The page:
Washington, DC, January 26, 2011 (PAHO/WHO) — Officials from the Pan American Health Organization/World Health Organization (PAHO/WHO), along with colleagues from Haiti's Ministry of Health and the U.S. Centers for Disease Control and Prevention (CDC), are looking into four cases of paralysis in recovering cholera patients in Port-de-Paix, Haiti, and are likely to rule out polio as a cause, pending laboratory results.
Experts including toxicologists are investigating possible contamination at a hospital or at home from medication, food, or another source as the cause of death in these cases. PAHO and CDC officials are conducting field studies and will report their findings as soon as laboratory results are available.
Polio was one of the first possibilities looked into because of the public health implications. However, the clinical characteristics and epidemiology of these cases make poliomyelitis a remote possibility; in simple terms, polio does not produce a high mortality rate. Although considered highly unlikely, polio has not been completely ruled out, pending laboratory results of samples.
PAHO/WHO has suggested that health officials remain vigilant for further cases and has supported local health authorities in the investigation with technical staff including epidemiologists, a clinician and an immunization nurse to continue the investigations. A nurse who works with PAHO/WHO's immunization program returned from visiting the affected communities Monday with samples from some of the families. A PAHO/WHO clinician and a PAHO/WHO immunization advisor are participating in the investigation.
PAHO/WHO field epidemiologists and local health authorities from the Department of Nord-Ouest first reported a cluster of acute neurological syndromes in that department January 10, 2011. As of January 24, 2011, four cases with acute neurological syndrome, including three deaths, were reported, with dates of onset from November to December 2010 in the La Pointe area, Commune Port-de-Paix, and the neighboring commune of Saint Louis du Nord. All of the cases were seen at the same cholera treatment center and returned 2-4 days later with neurological symptoms, at which point they were hospitalized.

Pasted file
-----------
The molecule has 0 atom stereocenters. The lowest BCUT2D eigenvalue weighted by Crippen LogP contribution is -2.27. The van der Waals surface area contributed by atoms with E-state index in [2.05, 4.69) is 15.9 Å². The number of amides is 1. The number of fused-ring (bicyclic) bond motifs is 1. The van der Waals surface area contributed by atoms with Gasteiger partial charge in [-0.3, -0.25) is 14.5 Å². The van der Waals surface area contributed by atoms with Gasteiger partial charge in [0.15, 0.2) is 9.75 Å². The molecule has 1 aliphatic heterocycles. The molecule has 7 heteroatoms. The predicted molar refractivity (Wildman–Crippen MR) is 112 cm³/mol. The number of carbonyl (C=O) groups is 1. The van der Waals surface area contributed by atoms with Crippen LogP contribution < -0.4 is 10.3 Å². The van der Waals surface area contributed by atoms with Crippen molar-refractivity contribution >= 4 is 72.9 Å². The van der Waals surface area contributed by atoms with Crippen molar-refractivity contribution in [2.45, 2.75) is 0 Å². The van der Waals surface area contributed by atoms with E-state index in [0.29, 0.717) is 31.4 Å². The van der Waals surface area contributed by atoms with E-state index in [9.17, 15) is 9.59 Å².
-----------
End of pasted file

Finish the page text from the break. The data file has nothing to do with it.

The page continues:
Working with the Director of the Department of Nord-Ouest and local officials, interviews with medical staff and relatives showed that the patients were admitted to the hospital between early November and the end of December. These patients, hospitalized for severe cholera, presented an ascending bilateral flaccid paralysis of acute onset 24 to 72 hours after the end of the cholera treatment. No additional cases were detected after the initial field investigation in the Nord-Ouest Department. Samples of blood, feces, and CSF were taken from one patient, and laboratory results are still pending. PAHO/WHO field epidemiologists and local health authorities notified the central Alerts and Response Unit of these cases January 10.
Of the suspected cases, only four had symptoms and signs compatible with paralysis. Three have died, and one is hospitalized in Port-au-Prince. He is recovering slowly. As a prudent measure, polio vaccine has been added to an upcoming vaccination campaign against diphtheria and measles in the Nord-Ouest Department.
Polio was eradicated from the Americas in 1994, three years after the last case was reported in Junín, Peru. A global polio eradication initiative was launched in 1988 and has reduced the incidence of polio worldwide by more than 99%. When it was launched in 1988, more than 350 000 children were paralyzed in more than 125 endemic countries. In 2009, 1 595 children were paralyzed in 24 countries. Today, only four countries remain endemic: Afghanistan, India, Nigeria, and Pakistan and in those countries with endemic poliovirus transmission, cases of poliomyelitis had declined by 85% in 2010 compared to the same period in 2009.